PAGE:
The AARP Foundation has announced grants totaling $3.7 million to twenty nonprofit organizations working to help adults age 50 and older.
The inaugural awards made through the foundation's grants program will help organizations across eighteen states and the District of Columbia working to address older Americans' needs in the areas of hunger and income. Through the foundation's Hunger Innovation initiative, grants were awarded to ten nonprofits that have made a significant impact on community food security and sustainable food systems; recipients include Centro de Salud Familiar La Fe in El Paso, Texas ($292,492), and the Collective Roots Garden Project in East Palo Alto, California ($90,000).
The foundation also awarded Recession Recovery Income Grants to ten nonprofits working to help older adults upgrade their job skills, obtain employment, and access benefits, work supports, and services designed to protect them from financial insecurity; recipients include the Florida Institute for Workforce Innovation ($190,880).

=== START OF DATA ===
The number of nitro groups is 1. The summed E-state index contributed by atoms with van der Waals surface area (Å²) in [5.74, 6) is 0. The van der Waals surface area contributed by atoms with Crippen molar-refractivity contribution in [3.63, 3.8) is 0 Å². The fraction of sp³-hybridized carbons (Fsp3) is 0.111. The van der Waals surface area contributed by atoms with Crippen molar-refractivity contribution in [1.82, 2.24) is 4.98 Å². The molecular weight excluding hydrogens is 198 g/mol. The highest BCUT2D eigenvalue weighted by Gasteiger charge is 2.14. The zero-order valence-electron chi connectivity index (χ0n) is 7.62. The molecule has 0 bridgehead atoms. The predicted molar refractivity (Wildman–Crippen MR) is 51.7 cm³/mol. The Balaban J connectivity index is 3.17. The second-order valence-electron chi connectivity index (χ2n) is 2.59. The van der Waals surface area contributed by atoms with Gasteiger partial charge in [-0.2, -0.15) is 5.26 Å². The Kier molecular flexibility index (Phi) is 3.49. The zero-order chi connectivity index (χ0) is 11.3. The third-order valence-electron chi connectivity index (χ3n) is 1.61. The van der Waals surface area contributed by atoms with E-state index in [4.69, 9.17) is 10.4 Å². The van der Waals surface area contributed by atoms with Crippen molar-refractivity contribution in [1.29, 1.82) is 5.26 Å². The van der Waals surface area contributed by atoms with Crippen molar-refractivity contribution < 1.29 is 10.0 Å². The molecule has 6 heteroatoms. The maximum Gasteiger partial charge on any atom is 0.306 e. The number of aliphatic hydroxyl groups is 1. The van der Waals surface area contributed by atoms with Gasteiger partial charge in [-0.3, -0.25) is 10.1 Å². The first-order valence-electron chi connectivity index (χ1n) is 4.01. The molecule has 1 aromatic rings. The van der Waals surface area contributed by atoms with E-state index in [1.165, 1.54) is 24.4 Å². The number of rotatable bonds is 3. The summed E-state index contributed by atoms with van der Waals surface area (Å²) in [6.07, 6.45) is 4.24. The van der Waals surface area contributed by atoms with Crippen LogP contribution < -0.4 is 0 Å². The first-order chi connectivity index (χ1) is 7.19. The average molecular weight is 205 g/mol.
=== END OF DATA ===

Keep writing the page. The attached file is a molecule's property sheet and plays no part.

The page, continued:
When it was launched, the Hunger Innovation and Recession Recovery Income initiative had a budget of $2 million, but strong interest and the quality of proposals led the foundation to boost grantmaking in these areas to $3.7 million.
"The current economic uncertainty has left many older Americans concerned about making ends meet," said AARP Foundation senior vice president Phyllis L. Kim. "AARP Foundation is already in communities across the country helping vulnerable Americans with direct services, but we believe strongly that we must also invest in long-term solutions."
For a complete list of grants, visit the AARP Foundation Web site.